JOYCE: Our cast in this case are all actors I have never worked with. They all fill a need of the script. They are all talented, committed and bring so much to this production. We have veteran actors and some new folks just starting out. We will all learn from each other in this process. Our amazing ensemble of actors will help us set the mood for our show. They will add music and a sense of what Two Trees is and was.

 

Q: How does this material suit our intimate arena space?

JOYCE: The way this story unfolds the majority of our scenes are only two or three actors. The intimate space here at TRP is an excellent place to tell this story. The round however offers unique challenges for small talk heavy scenes. We have to be creative in actor placement and always aware of keeping all sections of the arena engaged.

 

Q: How will the production elements support this powerful story?

JOYCE: Our set, sound plot, lighting, costumes and props will drive home our setting. The combination these factors with live instruments on stage and the incredible work of our talented actors will make for an exciting and emotionally charged night of theater.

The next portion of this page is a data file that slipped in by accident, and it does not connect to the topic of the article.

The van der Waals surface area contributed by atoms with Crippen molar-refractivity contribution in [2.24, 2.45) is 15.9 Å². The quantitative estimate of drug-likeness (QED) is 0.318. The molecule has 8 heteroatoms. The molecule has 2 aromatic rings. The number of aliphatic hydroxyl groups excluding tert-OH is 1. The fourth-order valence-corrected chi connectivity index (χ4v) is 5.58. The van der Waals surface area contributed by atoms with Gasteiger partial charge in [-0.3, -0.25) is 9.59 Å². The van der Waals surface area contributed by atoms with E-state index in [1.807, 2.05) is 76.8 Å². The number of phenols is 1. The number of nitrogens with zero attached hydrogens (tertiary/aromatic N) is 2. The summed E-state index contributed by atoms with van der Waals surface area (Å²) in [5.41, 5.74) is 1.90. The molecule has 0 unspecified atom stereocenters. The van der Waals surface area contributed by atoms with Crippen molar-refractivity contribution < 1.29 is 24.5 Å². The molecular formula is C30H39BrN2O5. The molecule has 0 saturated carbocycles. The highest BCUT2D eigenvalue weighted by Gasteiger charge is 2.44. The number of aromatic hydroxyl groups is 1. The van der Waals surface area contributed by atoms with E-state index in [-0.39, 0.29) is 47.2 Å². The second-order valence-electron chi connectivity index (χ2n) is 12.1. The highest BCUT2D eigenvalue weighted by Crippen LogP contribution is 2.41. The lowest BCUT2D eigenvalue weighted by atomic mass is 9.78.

Q: Anything else you’d like to say?

JOYCE: I am grateful to everyone that has been involved in creating this production. Theater is the ultimate team sport and we have one great team!

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The Company

THE CAST
Liberty Valance: John Goodrich
Ensemble: Joseph Homrich
Hallie Jackson: Laura Hoover
Jim Mosten: Samuel Joseph
Ensemble (Dowitt): Jacob Marcott
Ensemble: Shara Marquez
Ransom Foster: Scott Pearson
Ensemble: Selma Petterson
Marshal Johnson / Ensemble: Timmy Rawerts
Burt Barricune: David Tufford
Ensemble: Celia Adeline Wendt

ARTISTIC & PRODUCTION STAFF
Director:  Brian P. Joyce
Stage Manager / Assistant Director:  Scott Eric Gilbert
Set Designers:  Latoya Dennis, Sadie Ward
Lighting Designer:  Mark Kieffer
Costume Designer:  A. Emily Heaney
Prop Designer:  Robert J. Smith
Sound Designer:  Matthew Vichlach
Assistant Lighting Designer:  Christopher Gehrke
Assistant Costume Designer:  Mandi Johnson
Assistant Sound Designer:  Jeff Musch
Assistant Stage Manager:  Seth Tempas